The terrorist attacks of September 11
, 2001 on the United States provoked a significant shift in thinking about peace and security, and much has since been written about new security threats and challenges.
This collection of essays revisits some of the more traditional concepts of peace and security that remain valid and pertinent today, despite having ceded much of the limelight to the major security preoccupations of the current era: international terrorism, weapons of mass destruction, rogue states and related phenomena.
The book covers numerous salient topics, from arms production, monitoring and control, to disarmament and conversion through to peacekeeping and conflict prevention. The contributions differ in scope, form and analysis ranging from historical and philosophical to contemporary and political perspectives and approaches to peace and security.
Bruxelles, Bern, Berlin, Frankfurt am Main, New York, Oxford, Wien, 2006. 283 pp.
Contents: Gustaaf Geeraerts/Natalie Pauwels/Éric Remacle: Introduction – Vicent Martínez-Guzmán: Negative and Positive Peace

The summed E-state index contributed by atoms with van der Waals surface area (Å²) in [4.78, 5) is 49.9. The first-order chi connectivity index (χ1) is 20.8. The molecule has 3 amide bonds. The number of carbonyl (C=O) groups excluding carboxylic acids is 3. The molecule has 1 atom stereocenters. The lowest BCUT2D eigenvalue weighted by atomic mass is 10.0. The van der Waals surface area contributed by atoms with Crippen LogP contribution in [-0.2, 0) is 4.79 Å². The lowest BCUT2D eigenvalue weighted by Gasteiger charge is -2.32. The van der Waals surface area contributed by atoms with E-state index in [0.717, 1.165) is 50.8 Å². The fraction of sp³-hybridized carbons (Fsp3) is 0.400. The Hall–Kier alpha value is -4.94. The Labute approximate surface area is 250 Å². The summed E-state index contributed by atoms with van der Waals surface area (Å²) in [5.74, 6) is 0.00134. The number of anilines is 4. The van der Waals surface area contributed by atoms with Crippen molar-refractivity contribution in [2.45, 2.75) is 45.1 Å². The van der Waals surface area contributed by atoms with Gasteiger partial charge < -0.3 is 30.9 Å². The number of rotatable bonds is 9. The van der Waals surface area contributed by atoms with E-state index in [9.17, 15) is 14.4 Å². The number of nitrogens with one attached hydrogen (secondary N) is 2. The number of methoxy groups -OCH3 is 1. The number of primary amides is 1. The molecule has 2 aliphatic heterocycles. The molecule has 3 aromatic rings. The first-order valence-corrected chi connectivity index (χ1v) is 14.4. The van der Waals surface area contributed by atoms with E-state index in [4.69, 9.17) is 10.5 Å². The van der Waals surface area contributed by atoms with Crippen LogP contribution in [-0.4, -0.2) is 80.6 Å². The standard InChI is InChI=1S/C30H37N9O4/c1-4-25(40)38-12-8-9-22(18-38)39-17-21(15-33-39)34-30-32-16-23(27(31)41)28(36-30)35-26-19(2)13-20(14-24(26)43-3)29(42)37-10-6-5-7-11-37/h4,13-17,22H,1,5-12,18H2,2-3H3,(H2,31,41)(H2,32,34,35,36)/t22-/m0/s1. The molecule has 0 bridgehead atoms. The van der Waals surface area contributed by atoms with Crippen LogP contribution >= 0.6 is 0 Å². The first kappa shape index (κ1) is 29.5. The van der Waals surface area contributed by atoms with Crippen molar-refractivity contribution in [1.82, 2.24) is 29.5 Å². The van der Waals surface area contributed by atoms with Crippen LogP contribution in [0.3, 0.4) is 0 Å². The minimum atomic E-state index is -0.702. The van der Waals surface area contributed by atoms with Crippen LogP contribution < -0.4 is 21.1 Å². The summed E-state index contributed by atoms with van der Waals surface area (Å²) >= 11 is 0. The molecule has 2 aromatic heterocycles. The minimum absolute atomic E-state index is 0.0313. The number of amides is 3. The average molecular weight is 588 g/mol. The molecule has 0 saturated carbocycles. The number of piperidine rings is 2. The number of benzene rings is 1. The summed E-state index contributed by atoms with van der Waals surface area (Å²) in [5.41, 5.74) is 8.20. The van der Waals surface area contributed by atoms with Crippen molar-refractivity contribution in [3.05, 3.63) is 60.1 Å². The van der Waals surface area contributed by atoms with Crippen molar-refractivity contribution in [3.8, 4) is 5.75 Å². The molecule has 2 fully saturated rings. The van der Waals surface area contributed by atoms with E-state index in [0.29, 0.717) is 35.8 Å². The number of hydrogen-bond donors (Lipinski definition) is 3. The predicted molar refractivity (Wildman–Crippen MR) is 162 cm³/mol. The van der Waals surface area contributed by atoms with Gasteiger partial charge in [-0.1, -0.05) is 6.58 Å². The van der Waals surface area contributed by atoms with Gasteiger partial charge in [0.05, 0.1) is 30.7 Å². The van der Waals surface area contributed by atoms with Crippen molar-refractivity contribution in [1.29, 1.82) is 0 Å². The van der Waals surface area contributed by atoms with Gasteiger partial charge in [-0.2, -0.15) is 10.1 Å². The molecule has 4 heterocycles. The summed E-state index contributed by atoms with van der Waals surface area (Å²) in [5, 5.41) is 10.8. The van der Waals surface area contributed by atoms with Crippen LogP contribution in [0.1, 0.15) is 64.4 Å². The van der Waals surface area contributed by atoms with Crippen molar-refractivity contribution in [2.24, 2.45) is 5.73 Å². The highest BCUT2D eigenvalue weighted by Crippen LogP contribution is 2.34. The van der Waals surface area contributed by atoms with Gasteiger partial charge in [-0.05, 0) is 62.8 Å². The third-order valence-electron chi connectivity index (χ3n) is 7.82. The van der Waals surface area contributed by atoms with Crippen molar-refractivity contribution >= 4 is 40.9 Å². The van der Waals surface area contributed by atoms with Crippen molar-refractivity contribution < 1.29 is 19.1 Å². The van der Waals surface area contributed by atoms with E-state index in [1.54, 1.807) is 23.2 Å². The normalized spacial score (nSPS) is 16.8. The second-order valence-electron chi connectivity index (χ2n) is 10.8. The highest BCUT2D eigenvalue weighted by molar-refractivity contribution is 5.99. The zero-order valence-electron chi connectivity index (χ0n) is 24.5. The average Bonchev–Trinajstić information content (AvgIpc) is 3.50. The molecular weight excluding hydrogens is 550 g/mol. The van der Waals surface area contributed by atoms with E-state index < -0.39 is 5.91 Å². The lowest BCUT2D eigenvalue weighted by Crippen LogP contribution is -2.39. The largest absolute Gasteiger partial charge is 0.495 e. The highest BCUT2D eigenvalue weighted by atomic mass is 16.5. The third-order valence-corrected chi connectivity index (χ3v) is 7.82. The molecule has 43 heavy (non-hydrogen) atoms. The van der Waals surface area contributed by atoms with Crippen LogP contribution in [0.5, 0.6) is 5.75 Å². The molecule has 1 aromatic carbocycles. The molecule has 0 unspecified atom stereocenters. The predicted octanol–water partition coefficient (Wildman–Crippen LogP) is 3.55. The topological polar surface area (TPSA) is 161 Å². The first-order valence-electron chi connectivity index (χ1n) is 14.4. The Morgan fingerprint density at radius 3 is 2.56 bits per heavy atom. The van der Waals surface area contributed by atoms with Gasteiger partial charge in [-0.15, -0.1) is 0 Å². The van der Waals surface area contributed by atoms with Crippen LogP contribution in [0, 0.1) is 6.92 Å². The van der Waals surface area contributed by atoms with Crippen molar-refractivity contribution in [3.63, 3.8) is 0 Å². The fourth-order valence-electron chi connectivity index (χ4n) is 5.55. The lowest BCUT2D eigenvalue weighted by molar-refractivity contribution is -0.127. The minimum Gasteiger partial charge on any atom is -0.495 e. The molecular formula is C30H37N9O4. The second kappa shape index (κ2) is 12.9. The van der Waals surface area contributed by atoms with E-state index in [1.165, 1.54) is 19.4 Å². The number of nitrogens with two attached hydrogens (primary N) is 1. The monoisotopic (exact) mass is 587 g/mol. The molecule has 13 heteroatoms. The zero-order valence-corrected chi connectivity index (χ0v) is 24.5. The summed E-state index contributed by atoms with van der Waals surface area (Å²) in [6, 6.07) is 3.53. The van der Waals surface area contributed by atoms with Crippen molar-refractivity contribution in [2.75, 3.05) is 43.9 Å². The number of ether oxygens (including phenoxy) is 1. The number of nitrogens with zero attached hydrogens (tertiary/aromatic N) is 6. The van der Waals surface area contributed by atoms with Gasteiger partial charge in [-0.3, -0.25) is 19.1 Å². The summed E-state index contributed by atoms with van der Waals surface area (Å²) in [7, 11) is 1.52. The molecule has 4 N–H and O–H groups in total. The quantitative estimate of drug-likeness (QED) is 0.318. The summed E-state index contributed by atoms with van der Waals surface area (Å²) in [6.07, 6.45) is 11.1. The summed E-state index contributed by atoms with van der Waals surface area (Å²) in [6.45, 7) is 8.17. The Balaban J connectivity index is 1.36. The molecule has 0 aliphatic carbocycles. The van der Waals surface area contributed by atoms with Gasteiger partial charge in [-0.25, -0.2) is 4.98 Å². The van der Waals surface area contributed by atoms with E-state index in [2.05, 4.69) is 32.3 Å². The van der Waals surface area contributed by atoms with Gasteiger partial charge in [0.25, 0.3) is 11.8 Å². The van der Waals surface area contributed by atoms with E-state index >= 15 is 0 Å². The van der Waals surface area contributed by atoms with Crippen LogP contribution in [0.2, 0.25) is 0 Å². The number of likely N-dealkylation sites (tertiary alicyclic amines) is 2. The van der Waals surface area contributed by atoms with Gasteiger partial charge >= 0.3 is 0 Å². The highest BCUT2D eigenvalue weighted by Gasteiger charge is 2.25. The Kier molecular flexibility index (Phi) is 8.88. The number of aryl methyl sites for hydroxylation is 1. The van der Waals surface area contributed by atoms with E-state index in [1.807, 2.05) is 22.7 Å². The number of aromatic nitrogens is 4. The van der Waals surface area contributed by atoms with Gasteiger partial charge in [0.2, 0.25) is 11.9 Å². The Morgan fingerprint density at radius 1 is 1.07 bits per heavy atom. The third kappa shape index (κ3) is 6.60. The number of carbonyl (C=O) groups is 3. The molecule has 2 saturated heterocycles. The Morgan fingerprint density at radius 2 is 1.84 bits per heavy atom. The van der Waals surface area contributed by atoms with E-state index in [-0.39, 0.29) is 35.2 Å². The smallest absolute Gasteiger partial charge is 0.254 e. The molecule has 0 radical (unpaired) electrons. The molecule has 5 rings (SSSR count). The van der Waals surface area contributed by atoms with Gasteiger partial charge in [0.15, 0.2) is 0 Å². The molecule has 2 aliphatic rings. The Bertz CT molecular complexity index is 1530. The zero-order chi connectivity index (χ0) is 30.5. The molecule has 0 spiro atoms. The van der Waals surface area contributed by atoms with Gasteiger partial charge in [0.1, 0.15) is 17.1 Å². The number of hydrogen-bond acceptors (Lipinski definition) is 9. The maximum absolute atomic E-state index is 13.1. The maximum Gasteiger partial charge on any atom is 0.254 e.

– Francisco A. Muñoz: The Peace Research Agenda – Ka Po NG: Globalisation and War – Arthur H. Westing: Environmental and Ecological
Consequences of War – Keith Hartley: Defence Economics and the Industrial Base – Trevor Findlay: Monitoring, Verification
and Compliance – Bela Arora: The Future Role and Agenda of Arms Control – Jordi Molas-Gallart: Military Technology and Dual-Use
– F. Javier Rodríguez Alcázar: Science and Technology for Peace – Jonathan Michael Feldman: Industrial Conversion. A Linchpin
for Disarmament and Development – Ramesh Thakur: Peacekeeping. History and Development – Cedric De Coning: Peace and Peacekeeping
Diplomacy – Albrecht Schnabel/David Carment: Conflict Prevention. Concept and Application.